Newly revealed conspiracy claim in Princess Diana death sparks talk
2013-08-22 0:00

By Michael Pearson and Atika Shubert | CNN

A newly revealed claim of conspiracy in the death of Princess Diana has royal watchers buzzing once again, nearly 16 years after the woman who would now be a royal grandmother died in a Paris car crash.

But British police seem to be knocking down the claim -- that the British military was involved in the deaths of Diana, her boyfriend and their driver in August 1997.

"This is not a re-investigation," London Metropolitan Police tersely stressed, in a statement that revealed none of what it had been told.

The latest claim appears to have been sent first to military authorities and then to London police by the parents-in-law of a British special forces sniper after his marriage had fallen apart, according to an article on the website of the Sunday People newspaper. It did not offer a source for its reporting.

Sunday People said it had seen a seven-page handwritten letter by the in-laws alleging that the soldier, whom the newspaper did not name, had boasted to his wife that the elite British Special Air Service commando unit was behind the deaths.

The UK Ministry of Defence told CNN only that "this is for Metropolitan Police to investigate."
Military authorities have been aware of the claim since the 2011 court-martial of the soldierís former roommate on weapons charges, Sunday People reported. The unnamed soldier mentioned in the letter was a witness in that case, according to the newspaper.

Neither the Sunday People piece nor an earlier version carried by Press Association offered details of the claimed involvement by soldiers in the deaths.

Diana, 36, and Dodi Fayed, her 42-year-old boyfriend, died when the Mercedes-Benz they were traveling in hit a pillar in the Pont de líAlma tunnel in Paris in August 1997.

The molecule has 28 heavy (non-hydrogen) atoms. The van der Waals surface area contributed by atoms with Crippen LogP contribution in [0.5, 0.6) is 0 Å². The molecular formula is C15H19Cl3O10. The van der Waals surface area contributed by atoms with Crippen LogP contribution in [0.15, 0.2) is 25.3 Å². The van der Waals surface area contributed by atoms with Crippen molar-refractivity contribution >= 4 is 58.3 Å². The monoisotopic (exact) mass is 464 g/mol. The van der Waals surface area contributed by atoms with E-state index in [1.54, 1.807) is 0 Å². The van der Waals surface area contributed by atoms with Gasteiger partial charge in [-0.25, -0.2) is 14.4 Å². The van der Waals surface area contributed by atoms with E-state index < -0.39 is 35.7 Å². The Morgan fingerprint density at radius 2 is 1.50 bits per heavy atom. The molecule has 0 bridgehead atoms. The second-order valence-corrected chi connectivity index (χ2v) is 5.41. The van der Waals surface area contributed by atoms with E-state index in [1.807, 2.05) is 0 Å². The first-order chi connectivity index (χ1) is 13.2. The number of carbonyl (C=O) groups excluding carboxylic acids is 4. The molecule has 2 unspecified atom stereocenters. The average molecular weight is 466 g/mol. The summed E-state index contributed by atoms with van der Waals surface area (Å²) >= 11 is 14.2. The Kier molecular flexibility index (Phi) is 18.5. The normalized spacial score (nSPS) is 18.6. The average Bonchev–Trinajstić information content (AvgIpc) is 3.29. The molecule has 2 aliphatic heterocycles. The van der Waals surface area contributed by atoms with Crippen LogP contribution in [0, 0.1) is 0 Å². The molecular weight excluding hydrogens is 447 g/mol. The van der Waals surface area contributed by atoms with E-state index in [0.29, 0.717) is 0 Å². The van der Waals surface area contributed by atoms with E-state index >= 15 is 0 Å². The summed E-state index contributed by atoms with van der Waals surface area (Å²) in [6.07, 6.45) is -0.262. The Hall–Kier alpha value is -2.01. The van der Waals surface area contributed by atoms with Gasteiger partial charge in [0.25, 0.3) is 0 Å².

They were being followed at the time by the paparazzi after leaving the Ritz Hotel. Their driver, Henri Paul, was also killed. Investigators concluded that Paul was drunk and driving at high speed. Bodyguard Trevor Rees-Jones was the sole survivor.

The princess left behind her two children, Prince William, whose wife recently gave birth to Dianaís first grandchild, and Prince Harry. Some 2.5 billion people around the world watched Dianaís funeral.
A British coronerís inquest in 2007 concluded that the deaths were the result of "grossly negligent driving of the following vehicles and of the Mercedes." The inquest found no evidence of murder. A London police spokesman said no new information had been examined since this inquest.

Yet the deaths have always been paired with conspiracy theories accusing British and French intelligence services and members of British royalty of orchestrating Dianaís death.

The Daily Mirror reported in 2003 that the Princess of Wales wrote to her former butler Paul Burrell 10 months before she died, saying her life was at its "most dangerous" phase and warning of a plot to tamper with the brakes of her car.

After their deaths, Mohamed al Fayed, Dodiís father, said the couple were planning to announce their engagement and publicly accused Prince Philip, Dianaís former father-in-law, of orchestrating the coupleís murders. He testified at the 2007 inquest.

A spokesman for al Fayed said Sunday he had no comment at this time but trusts the police will do a thorough investigation.

Diana remains wildly popular in death, and news of the new claim sparked an immediate surge in discussion of her death on news sites and social media.

But many seemed skeptical.

"Is it just me or does it (seem) like a Princess Diana conspiracy hits around this time of year, every year?," Twitter user DMR09 posted.

The rumors come to light weeks before the 16th anniversary of Dianaís death, and a little more than a month before the British premier of "Diana," a new movie about the former princessís life.

Itís unclear whether these allegations will make it any further than previous claims have. London police seem unlikely to make any big announcements, based on the closing line of their statement.
"Not Prepared to Discuss Further," Scotland Yard said in the statement.

Rare photo of teenage Diana sold for $18,369

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